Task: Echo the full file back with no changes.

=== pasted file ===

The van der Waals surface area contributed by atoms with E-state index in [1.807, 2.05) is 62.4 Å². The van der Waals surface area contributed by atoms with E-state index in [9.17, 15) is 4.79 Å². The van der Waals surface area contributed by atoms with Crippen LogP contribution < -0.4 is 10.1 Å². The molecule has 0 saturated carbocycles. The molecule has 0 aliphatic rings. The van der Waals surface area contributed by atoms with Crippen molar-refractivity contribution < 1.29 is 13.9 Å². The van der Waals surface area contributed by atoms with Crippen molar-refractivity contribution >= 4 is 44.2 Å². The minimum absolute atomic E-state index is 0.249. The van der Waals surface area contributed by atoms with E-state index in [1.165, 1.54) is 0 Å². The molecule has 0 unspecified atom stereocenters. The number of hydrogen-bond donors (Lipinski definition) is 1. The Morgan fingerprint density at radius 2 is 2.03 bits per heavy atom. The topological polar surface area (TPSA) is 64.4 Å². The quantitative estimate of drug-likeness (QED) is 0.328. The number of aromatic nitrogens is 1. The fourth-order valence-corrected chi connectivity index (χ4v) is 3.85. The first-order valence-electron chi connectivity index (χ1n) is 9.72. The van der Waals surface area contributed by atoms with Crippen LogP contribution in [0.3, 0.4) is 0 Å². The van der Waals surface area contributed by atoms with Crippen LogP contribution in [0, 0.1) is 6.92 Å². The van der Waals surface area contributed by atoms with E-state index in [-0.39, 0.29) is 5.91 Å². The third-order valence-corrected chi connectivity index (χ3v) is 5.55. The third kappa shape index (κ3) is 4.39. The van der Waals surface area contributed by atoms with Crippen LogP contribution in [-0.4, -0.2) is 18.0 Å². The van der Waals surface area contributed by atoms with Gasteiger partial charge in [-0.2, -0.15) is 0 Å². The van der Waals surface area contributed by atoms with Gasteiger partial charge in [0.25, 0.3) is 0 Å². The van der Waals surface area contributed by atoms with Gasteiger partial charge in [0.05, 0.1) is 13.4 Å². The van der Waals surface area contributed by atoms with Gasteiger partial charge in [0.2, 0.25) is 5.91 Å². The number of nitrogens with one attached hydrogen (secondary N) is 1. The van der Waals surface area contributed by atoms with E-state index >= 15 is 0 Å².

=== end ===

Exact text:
The van der Waals surface area contributed by atoms with E-state index in [1.807, 2.05) is 62.4 Å². The van der Waals surface area contributed by atoms with E-state index in [9.17, 15) is 4.79 Å². The van der Waals surface area contributed by atoms with Crippen LogP contribution < -0.4 is 10.1 Å². The molecule has 0 saturated carbocycles. The molecule has 0 aliphatic rings. The van der Waals surface area contributed by atoms with Crippen molar-refractivity contribution < 1.29 is 13.9 Å². The van der Waals surface area contributed by atoms with Crippen molar-refractivity contribution >= 4 is 44.2 Å². The minimum absolute atomic E-state index is 0.249. The van der Waals surface area contributed by atoms with E-state index in [1.165, 1.54) is 0 Å². The molecule has 0 unspecified atom stereocenters. The number of hydrogen-bond donors (Lipinski definition) is 1. The Morgan fingerprint density at radius 2 is 2.03 bits per heavy atom. The topological polar surface area (TPSA) is 64.4 Å². The quantitative estimate of drug-likeness (QED) is 0.328. The number of aromatic nitrogens is 1. The fourth-order valence-corrected chi connectivity index (χ4v) is 3.85. The first-order valence-electron chi connectivity index (χ1n) is 9.72. The van der Waals surface area contributed by atoms with Crippen LogP contribution in [0.3, 0.4) is 0 Å². The van der Waals surface area contributed by atoms with Crippen LogP contribution in [0, 0.1) is 6.92 Å². The van der Waals surface area contributed by atoms with E-state index in [-0.39, 0.29) is 5.91 Å². The third-order valence-corrected chi connectivity index (χ3v) is 5.55. The third kappa shape index (κ3) is 4.39. The van der Waals surface area contributed by atoms with Crippen LogP contribution in [-0.4, -0.2) is 18.0 Å². The van der Waals surface area contributed by atoms with Gasteiger partial charge in [-0.2, -0.15) is 0 Å². The van der Waals surface area contributed by atoms with Gasteiger partial charge in [0.25, 0.3) is 0 Å². The van der Waals surface area contributed by atoms with Gasteiger partial charge in [0.05, 0.1) is 13.4 Å². The van der Waals surface area contributed by atoms with Gasteiger partial charge in [0.2, 0.25) is 5.91 Å². The number of nitrogens with one attached hydrogen (secondary N) is 1. The van der Waals surface area contributed by atoms with E-state index >= 15 is 0 Å².